The best conversations you'll ever have.

Why, why, why am I calling?!   Sh*t!  Just hang up, you don’t have to do this!

I’m getting sweaty, my pulse quickens, I pace some more..

F*%K, its still ringing……. Sh*t, sh*t, sh*t


I take a deep breath and answer.

Every single one of us has gone through the agony of making ‘that call’. The shaky voice, sweaty palm phone call of doom. Whether its a conversation breaking bad news or confronting someone or even ringing to apologize. Having hard conversations is a reality of life.

You would think that with time these conversations get easier but honestly I still have to trick myself into having them. The anticipation, the planning, the call and then the aftermath is all a big squishy ball of anxiety and fear.

I don’t believe anyone enjoys confrontation, a lot of people say they do, however I reckon it is a front for wanting to appear macho and tough BUT secretly all they want is a hug from their mother. It is my view that humans inherently enjoy peace and crave harmony however the dichotomy is to achieve this goal we must tackle problems head on and resolve issues. Unfortunately our physiology is hard-wired to kick in with any perceived threat. These ‘conversations of doom’ are one big perceived threat.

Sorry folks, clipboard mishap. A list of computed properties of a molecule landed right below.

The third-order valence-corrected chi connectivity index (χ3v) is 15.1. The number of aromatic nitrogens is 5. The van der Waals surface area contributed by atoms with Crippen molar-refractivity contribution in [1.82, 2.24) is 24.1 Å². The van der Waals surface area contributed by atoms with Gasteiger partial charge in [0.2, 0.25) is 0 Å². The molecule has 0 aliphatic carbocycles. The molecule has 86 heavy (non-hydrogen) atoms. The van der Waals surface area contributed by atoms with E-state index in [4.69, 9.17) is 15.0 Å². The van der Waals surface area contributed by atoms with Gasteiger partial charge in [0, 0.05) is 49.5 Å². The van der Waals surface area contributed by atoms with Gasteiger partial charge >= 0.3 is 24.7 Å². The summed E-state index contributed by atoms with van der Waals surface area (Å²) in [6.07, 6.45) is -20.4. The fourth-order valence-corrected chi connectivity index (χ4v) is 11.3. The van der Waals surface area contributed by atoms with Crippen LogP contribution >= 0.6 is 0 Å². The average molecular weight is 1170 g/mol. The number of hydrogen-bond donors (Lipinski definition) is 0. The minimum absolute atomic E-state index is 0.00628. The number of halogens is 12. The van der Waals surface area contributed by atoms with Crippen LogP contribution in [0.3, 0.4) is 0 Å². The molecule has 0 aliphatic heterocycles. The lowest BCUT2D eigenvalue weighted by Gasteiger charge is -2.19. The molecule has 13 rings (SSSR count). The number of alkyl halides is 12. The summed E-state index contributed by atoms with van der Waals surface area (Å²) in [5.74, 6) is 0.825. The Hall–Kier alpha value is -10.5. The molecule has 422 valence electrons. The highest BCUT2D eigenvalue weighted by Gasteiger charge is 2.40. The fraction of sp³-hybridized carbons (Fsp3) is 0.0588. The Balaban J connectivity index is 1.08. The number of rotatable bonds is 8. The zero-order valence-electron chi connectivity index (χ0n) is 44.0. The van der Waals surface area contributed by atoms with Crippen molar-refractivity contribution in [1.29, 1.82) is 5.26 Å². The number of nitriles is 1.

Being a Doctor having hard conversations is part of the job description. Dealing with angry and upset patients and families is often a daily occurrence. While I’m no expert, I have picked up a few tips that help me when I have to have a courageous conversation.


Ensure that you have this courageous conversation in an appropriate setting. A quiet room or somewhere private or if you are calling someone ask them if they have time to talk. In some situations it is important that the person has support during the conversation.


Explain what you are about to say e.g. “unfortunately I have some bad news” OR if this is a confrontation “I have to speak to you about some negative feedback we have had”. Then once you have said this PAUSE give them a minute to digest what you just said. THEN explain that the purpose of this courageous conversation is to reach a conclusion and plan a way forward.


Say what you have to say in the smallest amount of words possible. Don’t overload with detail. Say what you mean, mean what you say and don’t be mean saying it.


Let what you have just said sink in. Let them register what has been said and give them time to respond. Wait until they speak! Don’t fill the silence with your jibber jabber.


Have empathy. Receiving bad, sad or mad news is hard. So don’t be a douche and make it harder.


After the person has had some time to digest what is being said they will often have questions. Use a simple technique of summarising the situation and reflect this back to the person. This will often lead to a better understanding of the problem and help to find a way forward to resolve the issue.

Courageous conversations can be a source of growth and change. More often than not these conversations lead to better outcomes. So put your Big Girl Pants on and make that call you have been avoiding. It could be the best conversation you’ve ever had.